philosophy

  1. Manifest of humanity for humanity from Neil Postman. He shares his few big with ideas us.

    The first one is the idea of introspection and reflection; that is the idea of being mindful when evaluating life, decisions, tools, words, behaviors of ours and others.

    The second idea is the idea of finding the new narrative; that is a meta-purpose to our lives and the existence of humankind. He hints that idea of continuity of human race, which can be achieved through understanding of oneness between not only human beings but between humans and Nature, may be the answer. Idea of continuity should transcend one’s life (everyone should become \“smaller\“) and time (we should be fill continuity with the greats of the past and future).

    The third big idea is the idea of importance of history. Postman demonstrates by example how history might have not only origins for our problems but also ideas how to solve them. History is a tool that scales down time, that is making us smaller, and allows us to see bigger picture and have bigger ideas.

    The fourth big idea and hope from Postman is to show us that we can change things. He shows that ideas were created and implemented by real people. He suggest that we shouldn’t blindly follow the flow of history, because there is no such flow. We should alter it (at the capacities available to humans) based on the values and idea we believe in.

    The final idea is the idea of choosing correct tools and frameworks. He suggest Scientific method to us. In his book he tries to provide us with good tools that help us evaluate everything else. Neil Postman’s book is a work of ultimate importance in the post-modern world. The absence of the Narrative, forgetfulness of smaller good ideas and lost of ideals causing some lack of belief in the bright future. Postman, as a true philosophe, tries to use his intellect, following the tradition of Voltaire, Rousseau, Locke, Hume, Jefferson, and others, to give us practical examples how we can change things for the better.

    Neil Postman
  2. What we may learn from these two great philosophers, Einstein and Mill, is what they learned from their predecessors - that it is necessary to live as if there is transcendent authority. “One can have the clearest and most complete knowledge of what is”, Einstein wrote, “and yet not be able to deduce from that what should be the goal of our human aspirations. Objective knowledge provides us with powerful instruments for the achievement of certain ends, but the ultimate goal itself and longing to reach it must come from another source”. The other source is religion. Neither Mill nor Einstein believed in the stories that give form and inspiration to traditional religious systems, what Mill called the “supernatural religions”. But both understood that we require a story that provides a basis for moral conduct and has a transcendent character. They found it in “natural law”, and in the capacities of “human nature”. In their stories, human beings have innate feelings for the general good and the unity of mankind. Mill called his story the Religion of Humanity. Einstein spoke of Cosmic Religious feeling. And they found the details of their moral code in sacred texts and history, as well as custom; that is to say, in our obligations to those whom we have judged to have acted in accord with the principles if human solidarity. Mill wrote: “… the thought that our dead parents or friends would have approved our conduct is scarcely less powerful motive than the knowledge that our living ones do approve it; and the idea that Socrates, or Howard, or Washington, or Antonius or Christ would have sympathized with us, or that we are attempting to do our part in the spirit in which they did theirs, has operated on the very best minds as strong incentive to act up to their highest feelings and convictions.” That there is a tendency as part of our nature toward our being “moral” - detesting wanton killing, honoring parents, caring for children, speaking truthfully, loving mercy, overcoming egotism, and all the other exhortations we find shared by sacred texts - is a legacy of Enlightenment. And that this tendency cannot be proven in a scientific manner but must be taken on faith is also a feature of that legacy. And that there can be no objection to one’s believing in a divine source for one’s moral grounding is yet another feature of the legacy, provided one does not claim absolute certainty for one’s belief.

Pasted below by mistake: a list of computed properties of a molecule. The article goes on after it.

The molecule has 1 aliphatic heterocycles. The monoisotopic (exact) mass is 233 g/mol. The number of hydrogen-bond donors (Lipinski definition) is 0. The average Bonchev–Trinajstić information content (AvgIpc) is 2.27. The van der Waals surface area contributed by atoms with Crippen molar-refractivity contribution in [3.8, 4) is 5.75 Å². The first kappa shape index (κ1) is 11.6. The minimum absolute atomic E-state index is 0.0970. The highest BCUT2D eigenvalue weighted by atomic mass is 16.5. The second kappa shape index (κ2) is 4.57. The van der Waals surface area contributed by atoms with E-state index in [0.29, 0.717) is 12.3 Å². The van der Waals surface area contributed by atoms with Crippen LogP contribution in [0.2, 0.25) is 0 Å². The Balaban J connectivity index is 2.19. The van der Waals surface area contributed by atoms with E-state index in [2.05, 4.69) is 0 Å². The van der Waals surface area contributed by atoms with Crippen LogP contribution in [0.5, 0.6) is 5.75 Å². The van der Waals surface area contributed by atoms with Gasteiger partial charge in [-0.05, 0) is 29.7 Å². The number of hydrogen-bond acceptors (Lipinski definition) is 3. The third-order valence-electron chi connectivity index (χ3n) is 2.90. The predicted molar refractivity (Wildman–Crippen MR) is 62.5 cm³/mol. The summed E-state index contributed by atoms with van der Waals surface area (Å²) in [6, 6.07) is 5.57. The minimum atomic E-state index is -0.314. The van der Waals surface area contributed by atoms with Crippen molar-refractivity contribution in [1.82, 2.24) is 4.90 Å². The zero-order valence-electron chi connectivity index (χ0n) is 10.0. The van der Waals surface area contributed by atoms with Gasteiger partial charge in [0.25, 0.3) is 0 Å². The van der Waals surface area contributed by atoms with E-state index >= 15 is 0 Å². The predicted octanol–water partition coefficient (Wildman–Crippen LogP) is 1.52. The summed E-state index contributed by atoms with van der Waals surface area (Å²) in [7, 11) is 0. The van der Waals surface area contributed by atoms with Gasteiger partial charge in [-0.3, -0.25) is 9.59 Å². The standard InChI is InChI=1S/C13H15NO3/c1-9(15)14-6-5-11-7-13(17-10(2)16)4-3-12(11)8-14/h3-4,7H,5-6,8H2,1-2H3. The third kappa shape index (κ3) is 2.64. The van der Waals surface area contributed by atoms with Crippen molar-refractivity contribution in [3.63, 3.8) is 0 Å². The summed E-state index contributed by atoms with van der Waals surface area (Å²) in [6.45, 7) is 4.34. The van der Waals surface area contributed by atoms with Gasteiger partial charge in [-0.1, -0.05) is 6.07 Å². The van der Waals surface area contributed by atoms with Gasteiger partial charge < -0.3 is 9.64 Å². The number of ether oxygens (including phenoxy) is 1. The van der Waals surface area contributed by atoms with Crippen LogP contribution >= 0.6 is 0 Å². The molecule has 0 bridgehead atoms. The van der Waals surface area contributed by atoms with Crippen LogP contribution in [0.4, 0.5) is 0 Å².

Neil Postman